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Exhibit-related Programming

Coffee with the Curator
Tuesday February 11, 10:00-11:30 a.m. and Tuesday May 5, 10:00-11:30 a.m.

Join exhibition curator Kathy Craughwell-Varda for a guided tour of the exhibition An Unfinished Revolution: The Woman’s Suffrage Centennial. After the tour, join the curator in the Greenwich Historical Society’s new café for coffee, tea and conversation about the legacy of the woman’s suffrage movement today.
Members: $10, Non-Members: $15 

Women Get the Vote! Greenwich League of Women Voters Reception
Tuesday March 10, 6:30-8:30 p.m.

The fight for women’s right to vote was a long journey supported by many Connecticut women who fought on a local, state, and national levels. Their inspiring stories remind us of the power of our vote and our voice today. Join us for an evening featuring a presentation from the Connecticut Women’s Hall of Fame, a guided tour of the exhibition An Unfinished Revolution: The Woman’s Suffrage Centennial, and a festive reception celebrating the 100th anniversary of women’s suffrage!   
Members and GLWV members: Free, Non-members: $20.


Storybarn: Rise Up!
Friday April 24 at 7:00 p.m. in The Barn

This highly anticipated biannual storytelling event, emceed by the one-and-only Bonnie Levison, will explore topics inspired by the stories of civic activism and tenacity featured in the exhibition An Unfinished Revolution: The Woman’s Suffrage Centennial. Storytellers will share their personal tales, ranging from the sublime to the ridiculous, in a cabaret-style setting. The mood is light, the crowd encouraging, and the wine, beer and snacks are plentiful!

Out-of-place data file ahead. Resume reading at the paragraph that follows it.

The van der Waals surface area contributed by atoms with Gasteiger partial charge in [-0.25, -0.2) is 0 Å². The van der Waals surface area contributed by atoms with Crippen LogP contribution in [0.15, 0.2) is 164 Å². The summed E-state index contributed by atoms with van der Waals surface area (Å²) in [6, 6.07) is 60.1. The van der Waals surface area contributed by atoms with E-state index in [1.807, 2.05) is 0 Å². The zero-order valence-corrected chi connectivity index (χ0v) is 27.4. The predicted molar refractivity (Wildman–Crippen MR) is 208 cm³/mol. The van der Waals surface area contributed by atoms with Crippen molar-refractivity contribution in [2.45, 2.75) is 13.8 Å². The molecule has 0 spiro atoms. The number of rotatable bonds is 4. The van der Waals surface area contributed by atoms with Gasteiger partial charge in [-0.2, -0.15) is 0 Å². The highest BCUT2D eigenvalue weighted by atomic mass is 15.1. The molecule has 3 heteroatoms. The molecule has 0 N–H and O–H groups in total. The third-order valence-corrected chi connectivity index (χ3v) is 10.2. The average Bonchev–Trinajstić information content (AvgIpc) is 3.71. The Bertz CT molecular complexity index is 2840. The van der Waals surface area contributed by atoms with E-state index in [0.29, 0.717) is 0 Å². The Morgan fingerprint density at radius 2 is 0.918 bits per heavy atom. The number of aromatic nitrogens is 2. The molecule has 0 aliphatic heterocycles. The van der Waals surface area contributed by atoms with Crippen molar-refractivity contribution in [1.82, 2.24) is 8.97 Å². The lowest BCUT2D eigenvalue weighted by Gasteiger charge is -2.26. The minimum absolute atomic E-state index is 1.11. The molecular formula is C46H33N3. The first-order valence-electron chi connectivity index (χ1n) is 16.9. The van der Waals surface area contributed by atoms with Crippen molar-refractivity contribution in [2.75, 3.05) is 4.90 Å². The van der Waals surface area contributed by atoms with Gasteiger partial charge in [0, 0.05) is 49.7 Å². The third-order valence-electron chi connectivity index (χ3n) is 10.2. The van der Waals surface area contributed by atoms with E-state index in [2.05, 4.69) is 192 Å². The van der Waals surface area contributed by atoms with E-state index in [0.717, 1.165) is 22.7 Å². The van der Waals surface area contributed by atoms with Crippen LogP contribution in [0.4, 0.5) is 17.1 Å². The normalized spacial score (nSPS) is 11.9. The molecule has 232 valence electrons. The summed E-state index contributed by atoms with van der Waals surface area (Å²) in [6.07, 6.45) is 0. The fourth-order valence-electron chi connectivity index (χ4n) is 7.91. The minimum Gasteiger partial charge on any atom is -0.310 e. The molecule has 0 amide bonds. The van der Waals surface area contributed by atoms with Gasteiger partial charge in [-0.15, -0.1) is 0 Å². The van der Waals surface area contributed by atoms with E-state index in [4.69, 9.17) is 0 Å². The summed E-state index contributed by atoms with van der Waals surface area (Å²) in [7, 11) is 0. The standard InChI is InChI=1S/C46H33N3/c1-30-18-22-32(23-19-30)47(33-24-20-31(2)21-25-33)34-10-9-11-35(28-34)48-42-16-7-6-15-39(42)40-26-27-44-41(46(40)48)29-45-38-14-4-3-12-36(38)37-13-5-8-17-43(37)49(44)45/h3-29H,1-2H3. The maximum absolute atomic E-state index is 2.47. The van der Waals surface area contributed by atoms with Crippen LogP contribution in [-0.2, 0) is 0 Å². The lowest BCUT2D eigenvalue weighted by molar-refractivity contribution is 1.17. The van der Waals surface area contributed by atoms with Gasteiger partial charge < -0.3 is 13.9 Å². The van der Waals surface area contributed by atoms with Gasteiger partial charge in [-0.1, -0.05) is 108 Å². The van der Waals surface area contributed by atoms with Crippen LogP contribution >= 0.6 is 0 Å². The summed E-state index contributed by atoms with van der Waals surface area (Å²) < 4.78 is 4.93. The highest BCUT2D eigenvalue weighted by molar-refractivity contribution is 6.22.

Members: $15, Non-members: $20


More than Seneca Falls: The Suffrage Movement in New England
Sunday May 3, 2:00-3:00 p.m. in the Vanderbilt Education Center

Many histories of women’s suffrage use the 1848 convention in Seneca Falls, New York as a starting point for the movement, but neglect activism in other regions of the United States. In this afternoon lecture, Dr. Heather Munro Prescott will examine the New England women’s suffrage movement with a focus on critical activism on the state and local level, exploring how suffragists from the region helped build the cause into a national movement.
Heather Munroe Prescott is Professor of History at Central Connecticut State University specializing in U.S. women’s history, 20th-century history, and the history of medicine and public health.
Members: $10, Non-Members: $15


 Princess of the Hither Isles: A Black Suffragist’s Story from the Jim Crow South
An Evening with Adele Logan Alexander
Thursday May 14 at 7:00 p.m. in the Vanderbilt Education Center

The Greenwich Historical Society is honored to welcome author and historian Adele Logan Alexander for a discussion of her latest book Princess of the Hither Isles. In this epic biography, Alexander reconstructs the life of black suffragist Adella Hunt Logan—the author’s grandmother— in a gripping manner that blends family lore, historical research, and literary imagination. Born during the Civil War into a slaveholding family that included black, white, and Cherokee forebears, Adelle Hunt Logan dedicated herself to advancing political and educational opportunities for the African American community. Alexander’s remarkable research into her grandmother’s life bridges the chasms that often frustrate efforts to document the lives of those who traditionally have been silenced.
Members: $10, Non-Members: $15